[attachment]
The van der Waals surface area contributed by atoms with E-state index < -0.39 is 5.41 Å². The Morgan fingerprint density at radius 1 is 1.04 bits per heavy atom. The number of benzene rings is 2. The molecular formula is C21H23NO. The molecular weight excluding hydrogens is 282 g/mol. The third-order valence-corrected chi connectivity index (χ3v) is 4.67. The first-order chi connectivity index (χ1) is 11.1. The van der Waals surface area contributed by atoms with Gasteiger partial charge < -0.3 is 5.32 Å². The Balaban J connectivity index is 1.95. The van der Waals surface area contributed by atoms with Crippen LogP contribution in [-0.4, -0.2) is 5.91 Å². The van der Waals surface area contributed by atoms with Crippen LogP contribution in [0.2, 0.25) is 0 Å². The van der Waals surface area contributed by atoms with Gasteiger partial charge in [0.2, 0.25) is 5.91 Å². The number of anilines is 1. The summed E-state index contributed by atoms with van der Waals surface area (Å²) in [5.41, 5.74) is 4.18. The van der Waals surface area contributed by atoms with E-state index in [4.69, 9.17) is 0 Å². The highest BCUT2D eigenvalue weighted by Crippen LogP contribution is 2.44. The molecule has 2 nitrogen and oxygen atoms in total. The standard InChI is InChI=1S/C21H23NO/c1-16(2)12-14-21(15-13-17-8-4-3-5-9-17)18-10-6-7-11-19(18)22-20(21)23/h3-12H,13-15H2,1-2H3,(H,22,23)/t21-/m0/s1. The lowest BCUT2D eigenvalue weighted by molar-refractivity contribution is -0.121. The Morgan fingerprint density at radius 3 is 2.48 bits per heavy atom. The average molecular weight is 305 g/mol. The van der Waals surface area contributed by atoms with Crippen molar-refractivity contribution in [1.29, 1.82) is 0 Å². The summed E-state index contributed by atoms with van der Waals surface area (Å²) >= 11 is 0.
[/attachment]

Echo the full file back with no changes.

The van der Waals surface area contributed by atoms with E-state index < -0.39 is 5.41 Å². The Morgan fingerprint density at radius 1 is 1.04 bits per heavy atom. The number of benzene rings is 2. The molecular formula is C21H23NO. The molecular weight excluding hydrogens is 282 g/mol. The third-order valence-corrected chi connectivity index (χ3v) is 4.67. The first-order chi connectivity index (χ1) is 11.1. The van der Waals surface area contributed by atoms with Gasteiger partial charge < -0.3 is 5.32 Å². The Balaban J connectivity index is 1.95. The van der Waals surface area contributed by atoms with Crippen LogP contribution in [-0.4, -0.2) is 5.91 Å². The van der Waals surface area contributed by atoms with Crippen LogP contribution in [0.2, 0.25) is 0 Å². The van der Waals surface area contributed by atoms with Gasteiger partial charge in [0.2, 0.25) is 5.91 Å². The number of anilines is 1. The summed E-state index contributed by atoms with van der Waals surface area (Å²) in [5.41, 5.74) is 4.18. The van der Waals surface area contributed by atoms with E-state index in [4.69, 9.17) is 0 Å². The highest BCUT2D eigenvalue weighted by Crippen LogP contribution is 2.44. The molecule has 2 nitrogen and oxygen atoms in total. The standard InChI is InChI=1S/C21H23NO/c1-16(2)12-14-21(15-13-17-8-4-3-5-9-17)18-10-6-7-11-19(18)22-20(21)23/h3-12H,13-15H2,1-2H3,(H,22,23)/t21-/m0/s1. The lowest BCUT2D eigenvalue weighted by molar-refractivity contribution is -0.121. The Morgan fingerprint density at radius 3 is 2.48 bits per heavy atom. The average molecular weight is 305 g/mol. The van der Waals surface area contributed by atoms with Crippen molar-refractivity contribution in [1.29, 1.82) is 0 Å². The summed E-state index contributed by atoms with van der Waals surface area (Å²) >= 11 is 0.